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How Lyft can be an awesome public company

Brian Sozzi
Editor-at-Large

Money-losing Lyft will probably have at least a few quarters before it must financially impress an enamored Wall Street as a public company.

Or so says veteran tech CEO John Chambers, who led Cisco for more than two decades. Important to that call by Chambers is that Lyft stays ahead of the curve and remain focused on its business plans.

“As Jeff Bezos showed with Amazon that as long as you have a good business plan and continue to grow, then you can be slower about the profits early on,” Chambers told Yahoo Finance. “For these companies [Uber and Lyft], as long as they maintain the growth, the differentiation and continue to break away from their peers then I think shareholders will be fine on them.”

A Lyft ride-sharing car is seen on Park Avenue in New York City. (Photo by TIMOTHY A. CLARY / AFP) (Photo credit should read TIMOTHY A. CLARY/AFP/Getty Images)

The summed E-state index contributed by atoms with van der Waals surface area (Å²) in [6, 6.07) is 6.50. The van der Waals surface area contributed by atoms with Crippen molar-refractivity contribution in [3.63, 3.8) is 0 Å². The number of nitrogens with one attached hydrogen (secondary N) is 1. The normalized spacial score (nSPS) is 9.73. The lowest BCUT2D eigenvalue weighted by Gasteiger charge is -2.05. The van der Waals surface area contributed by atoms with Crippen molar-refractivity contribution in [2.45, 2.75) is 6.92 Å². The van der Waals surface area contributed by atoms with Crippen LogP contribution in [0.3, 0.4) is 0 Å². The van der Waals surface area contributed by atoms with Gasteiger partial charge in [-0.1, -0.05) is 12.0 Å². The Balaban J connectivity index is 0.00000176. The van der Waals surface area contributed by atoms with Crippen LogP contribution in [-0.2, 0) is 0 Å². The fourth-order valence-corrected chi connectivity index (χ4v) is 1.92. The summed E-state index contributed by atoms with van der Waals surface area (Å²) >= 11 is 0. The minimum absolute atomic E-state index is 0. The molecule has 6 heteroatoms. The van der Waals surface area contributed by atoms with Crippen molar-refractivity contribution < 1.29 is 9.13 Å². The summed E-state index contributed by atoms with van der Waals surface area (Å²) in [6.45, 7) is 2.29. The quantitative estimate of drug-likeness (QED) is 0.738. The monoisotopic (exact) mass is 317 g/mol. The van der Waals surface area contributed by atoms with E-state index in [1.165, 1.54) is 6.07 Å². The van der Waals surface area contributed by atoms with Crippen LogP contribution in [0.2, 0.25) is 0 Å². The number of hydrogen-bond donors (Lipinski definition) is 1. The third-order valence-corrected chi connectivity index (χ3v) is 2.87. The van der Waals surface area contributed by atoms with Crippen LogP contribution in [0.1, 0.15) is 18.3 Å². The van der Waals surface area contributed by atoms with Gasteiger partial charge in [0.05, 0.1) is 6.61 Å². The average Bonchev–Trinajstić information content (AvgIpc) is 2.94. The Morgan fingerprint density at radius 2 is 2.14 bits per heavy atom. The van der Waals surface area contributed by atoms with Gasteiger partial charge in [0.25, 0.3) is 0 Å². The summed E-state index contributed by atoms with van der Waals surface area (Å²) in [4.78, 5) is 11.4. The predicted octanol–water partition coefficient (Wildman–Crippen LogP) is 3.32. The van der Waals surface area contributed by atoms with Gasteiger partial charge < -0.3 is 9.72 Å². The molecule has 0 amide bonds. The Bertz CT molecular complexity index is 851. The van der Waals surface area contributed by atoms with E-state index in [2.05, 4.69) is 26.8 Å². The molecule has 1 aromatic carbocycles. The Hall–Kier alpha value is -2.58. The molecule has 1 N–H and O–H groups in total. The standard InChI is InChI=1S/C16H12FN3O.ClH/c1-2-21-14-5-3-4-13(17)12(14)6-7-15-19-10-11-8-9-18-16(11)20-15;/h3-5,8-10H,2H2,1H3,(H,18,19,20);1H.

Patience on the part of investors will also be crucial because the losses early on will be staggering.

Lyft’s bottom line is nothing to write home about. While Lyft saw sales more than double to $2.2 billion in 2018, it lost about $911 million. The company is widely expected to deliver another staggering loss when it reports first quarter earnings Tuesday after the close of trading.

Lyft’s stock has reflected concerns about its losses. At $60.83, Lyft’s stock remains well below its first trade on its late March IPO day of $88.60. The stock is also trading below the $72 a share it was priced at on the roadshow.

A version of this article was originally published on March 28, 2019.

Brian Sozzi is an editor-at-large and co-host of ‘The First Trade’ at Yahoo Finance. Follow Brian Sozzi him on Twitter @BrianSozzi.

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